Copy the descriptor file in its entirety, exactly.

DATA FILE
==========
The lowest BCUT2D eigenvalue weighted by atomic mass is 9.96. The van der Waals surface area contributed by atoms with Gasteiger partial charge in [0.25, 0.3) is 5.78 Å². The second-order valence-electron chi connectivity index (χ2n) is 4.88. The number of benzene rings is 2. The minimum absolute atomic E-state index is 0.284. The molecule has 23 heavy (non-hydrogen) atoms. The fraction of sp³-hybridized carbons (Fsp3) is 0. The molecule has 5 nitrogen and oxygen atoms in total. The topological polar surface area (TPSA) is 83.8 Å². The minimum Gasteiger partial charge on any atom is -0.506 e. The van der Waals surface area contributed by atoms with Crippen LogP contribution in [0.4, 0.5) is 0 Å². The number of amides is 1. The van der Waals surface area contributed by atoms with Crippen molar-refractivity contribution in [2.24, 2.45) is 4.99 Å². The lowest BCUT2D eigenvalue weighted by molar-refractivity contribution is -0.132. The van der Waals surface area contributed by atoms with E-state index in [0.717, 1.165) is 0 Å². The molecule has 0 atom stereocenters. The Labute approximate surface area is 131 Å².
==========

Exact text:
The lowest BCUT2D eigenvalue weighted by atomic mass is 9.96. The van der Waals surface area contributed by atoms with Gasteiger partial charge in [0.25, 0.3) is 5.78 Å². The second-order valence-electron chi connectivity index (χ2n) is 4.88. The number of benzene rings is 2. The minimum absolute atomic E-state index is 0.284. The molecule has 23 heavy (non-hydrogen) atoms. The fraction of sp³-hybridized carbons (Fsp3) is 0. The molecule has 5 nitrogen and oxygen atoms in total. The topological polar surface area (TPSA) is 83.8 Å². The minimum Gasteiger partial charge on any atom is -0.506 e. The van der Waals surface area contributed by atoms with Crippen LogP contribution in [0.4, 0.5) is 0 Å². The number of amides is 1. The van der Waals surface area contributed by atoms with Crippen molar-refractivity contribution in [2.24, 2.45) is 4.99 Å². The lowest BCUT2D eigenvalue weighted by molar-refractivity contribution is -0.132. The van der Waals surface area contributed by atoms with E-state index in [0.717, 1.165) is 0 Å². The molecule has 0 atom stereocenters. The Labute approximate surface area is 131 Å².